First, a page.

WARNING: This story contains evidence of a sexual nature which some readers may find upsetting

 

The 23-year-old man who raped a young Blenheim schoolgirl has been named as a seasonal worker from Vanuatu.

 

Name suppression lapsed at midday today for Steven Tari Tambean Garae who pleaded guilty last week to charges of rape and unlawful sexual connection over the April attack.

 

The Crown said earlier the offending was “the stuff of nightmares”.

The facts of what happened can now be revealed.

According to an agreed summary of facts released to media by the Crown, the Vanuatu national arrived in New Zealand less than six months earlier on a Seasonal Limited Work Visa that was valid until the end of April this year.

At 9.25am on Sunday, April 2 Garae was walking along Dillons Point Rd in Blenheim.

The victim, an 11-year-old girl, was out riding her bike with a friend the same age, who was riding a scooter.

Garae followed them and approached as they got close to the train station on Sinclair St where he began talking to the victim.

He walked alongside her for about 100 metres until they reached a public toilet at the train station car park.

Garae then grabbed the young girl by her wrist and pulled her toward the toilet block where the incidents that led to the charges of unlawful sexual connection happened, followed by rape which left the girl physically injured.

The victim was forcibly held down but tried to kick Garae during the attack that lasted for seven minutes before he ran from the scene.

A concerned member of the public contacted police and Garae was found and arrested an hour later. He claimed “the sex was consensual” before later admitting he “forced the victim to have sex with him”.

Garae appeared in the Nelson District Court last week via video link from where he was being held in custody and entered guilty pleas through an interpreter, after it was clear to Judge Tony Zohrab he had a full understanding of the process.

Garae was initially charged with raping a female aged under 12, abduction for sex with a girl aged under 12 and two charges of unlawful sexual connection with a female he initially told the police was consensual.

The charge of abduction was withdrawn and Garae pleaded guilty to a charge of rape and two of sexual violation, following a concerted effort by the court to ensure justice was delivered against challenging language barriers.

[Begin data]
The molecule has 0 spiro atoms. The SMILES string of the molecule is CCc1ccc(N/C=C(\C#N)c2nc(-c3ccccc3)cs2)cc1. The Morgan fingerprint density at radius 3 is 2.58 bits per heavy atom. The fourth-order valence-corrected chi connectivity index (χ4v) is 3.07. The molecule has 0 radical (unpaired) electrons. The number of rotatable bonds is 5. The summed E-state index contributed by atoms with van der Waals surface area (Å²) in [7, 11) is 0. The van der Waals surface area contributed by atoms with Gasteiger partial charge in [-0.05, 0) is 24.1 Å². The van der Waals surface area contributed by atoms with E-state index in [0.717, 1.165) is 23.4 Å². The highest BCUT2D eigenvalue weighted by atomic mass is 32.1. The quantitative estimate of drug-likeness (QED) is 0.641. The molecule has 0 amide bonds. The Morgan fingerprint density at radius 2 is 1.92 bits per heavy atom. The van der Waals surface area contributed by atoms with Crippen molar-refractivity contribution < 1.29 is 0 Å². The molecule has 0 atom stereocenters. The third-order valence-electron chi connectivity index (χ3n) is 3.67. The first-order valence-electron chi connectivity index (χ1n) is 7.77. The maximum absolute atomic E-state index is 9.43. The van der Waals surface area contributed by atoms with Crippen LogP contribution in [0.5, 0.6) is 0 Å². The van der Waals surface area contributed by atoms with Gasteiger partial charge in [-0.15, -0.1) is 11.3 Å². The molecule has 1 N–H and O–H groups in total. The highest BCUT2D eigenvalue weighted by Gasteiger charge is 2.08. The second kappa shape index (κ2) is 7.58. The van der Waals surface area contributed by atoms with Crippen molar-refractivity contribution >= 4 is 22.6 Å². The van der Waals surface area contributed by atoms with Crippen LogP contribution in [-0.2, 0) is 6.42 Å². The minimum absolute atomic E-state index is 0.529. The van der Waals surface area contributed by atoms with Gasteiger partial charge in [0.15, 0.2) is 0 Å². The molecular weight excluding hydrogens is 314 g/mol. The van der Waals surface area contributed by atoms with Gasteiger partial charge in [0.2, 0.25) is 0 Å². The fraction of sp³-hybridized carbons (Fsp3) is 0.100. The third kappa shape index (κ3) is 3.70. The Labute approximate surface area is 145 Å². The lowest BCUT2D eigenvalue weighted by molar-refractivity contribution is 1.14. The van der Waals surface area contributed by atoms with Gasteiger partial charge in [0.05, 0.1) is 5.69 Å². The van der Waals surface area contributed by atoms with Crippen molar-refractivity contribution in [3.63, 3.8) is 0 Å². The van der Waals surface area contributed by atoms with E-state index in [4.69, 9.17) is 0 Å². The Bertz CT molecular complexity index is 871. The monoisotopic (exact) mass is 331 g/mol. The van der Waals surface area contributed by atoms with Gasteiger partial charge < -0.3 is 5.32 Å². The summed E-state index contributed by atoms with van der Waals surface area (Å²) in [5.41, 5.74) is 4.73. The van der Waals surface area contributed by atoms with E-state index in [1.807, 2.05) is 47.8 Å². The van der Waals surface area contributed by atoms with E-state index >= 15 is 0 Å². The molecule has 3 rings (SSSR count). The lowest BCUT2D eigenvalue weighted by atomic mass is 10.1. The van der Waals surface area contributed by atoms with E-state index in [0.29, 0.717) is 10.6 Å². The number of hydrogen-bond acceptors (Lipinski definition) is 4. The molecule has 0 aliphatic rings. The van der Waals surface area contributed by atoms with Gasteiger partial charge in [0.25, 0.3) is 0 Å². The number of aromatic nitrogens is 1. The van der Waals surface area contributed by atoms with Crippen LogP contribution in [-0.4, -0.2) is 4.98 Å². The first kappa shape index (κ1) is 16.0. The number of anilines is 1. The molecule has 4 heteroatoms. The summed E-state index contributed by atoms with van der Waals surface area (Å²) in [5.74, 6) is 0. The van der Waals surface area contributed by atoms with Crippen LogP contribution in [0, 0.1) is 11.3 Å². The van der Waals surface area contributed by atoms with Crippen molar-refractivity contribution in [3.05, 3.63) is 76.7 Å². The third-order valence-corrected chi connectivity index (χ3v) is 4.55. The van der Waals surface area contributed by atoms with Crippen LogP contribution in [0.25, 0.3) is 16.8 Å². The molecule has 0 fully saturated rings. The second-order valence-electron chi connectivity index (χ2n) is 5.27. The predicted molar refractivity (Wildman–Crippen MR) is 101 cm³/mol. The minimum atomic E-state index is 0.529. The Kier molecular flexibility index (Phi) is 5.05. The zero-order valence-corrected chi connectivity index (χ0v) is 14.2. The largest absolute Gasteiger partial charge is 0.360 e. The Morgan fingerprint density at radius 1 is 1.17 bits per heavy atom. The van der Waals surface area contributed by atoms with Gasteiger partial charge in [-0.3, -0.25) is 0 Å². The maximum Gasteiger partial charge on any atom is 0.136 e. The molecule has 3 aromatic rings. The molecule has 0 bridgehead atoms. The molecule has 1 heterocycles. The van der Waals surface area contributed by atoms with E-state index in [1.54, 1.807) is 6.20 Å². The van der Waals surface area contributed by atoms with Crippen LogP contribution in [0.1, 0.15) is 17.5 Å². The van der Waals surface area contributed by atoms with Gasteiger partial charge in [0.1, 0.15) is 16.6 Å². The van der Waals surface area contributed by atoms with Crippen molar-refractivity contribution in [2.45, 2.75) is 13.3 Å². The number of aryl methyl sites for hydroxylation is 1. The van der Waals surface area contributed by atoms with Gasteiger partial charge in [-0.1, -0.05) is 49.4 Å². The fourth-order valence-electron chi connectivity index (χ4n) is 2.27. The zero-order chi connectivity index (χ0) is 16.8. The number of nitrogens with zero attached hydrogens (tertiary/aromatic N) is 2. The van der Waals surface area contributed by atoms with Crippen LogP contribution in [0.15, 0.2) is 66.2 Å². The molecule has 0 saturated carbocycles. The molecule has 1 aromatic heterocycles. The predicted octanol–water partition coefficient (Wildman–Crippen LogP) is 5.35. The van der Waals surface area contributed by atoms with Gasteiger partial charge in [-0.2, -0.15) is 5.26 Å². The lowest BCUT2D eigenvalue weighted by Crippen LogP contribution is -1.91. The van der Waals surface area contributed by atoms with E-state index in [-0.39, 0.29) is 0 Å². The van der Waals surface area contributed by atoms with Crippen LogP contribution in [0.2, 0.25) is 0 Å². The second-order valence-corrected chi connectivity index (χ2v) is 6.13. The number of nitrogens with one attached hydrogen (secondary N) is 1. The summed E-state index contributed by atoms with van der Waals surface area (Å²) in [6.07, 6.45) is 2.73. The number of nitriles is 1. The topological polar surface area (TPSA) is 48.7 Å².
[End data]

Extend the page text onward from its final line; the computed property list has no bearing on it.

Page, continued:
Defence lawyer Emma Riddell said at an earlier hearing the defendant “doesn’t use words well”.

Members of the girl’s support network attended last week’s hearing via video link from Blenheim holding hands when guilty pleas were entered.

Judge Zohrab said at an earlier hearing the Crown had identified a number of aspects of the offending that made it very bad, including the effect on the young victim.

“What you have done to this girl is very bad,” he told Garae.

The victim impact statement confirmed the offending had had a significant impact on the girl’s wider family and others in the community.

Police said at the time of the arrest, she was receiving support.

The Crown’s position in support of lifting name suppression, given the case was a matter of high public interest, was opposed by Riddell on the grounds of the risk of endangerment to the defendant and continued concerns about the state of his mental health.

The Crown said Corrections was adept at managing risk and that it was “highly unlikely” the defendant’s identity remained unknown.

Judge Zohrab acknowledged last week the potential for extreme hardship or the potential for endangerment, but there were no reports to confirm Riddell’s concerns for Garae’s mental health.

Out of an abundance of caution, Judge Zohrab granted the interim order, to allow time to seek the relevant information.

Garae was remanded back into custody for sentencing in the Blenheim District Court on October 12.

 – Tracy Neal, Open Justice reporter 

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SOURCE:  Star News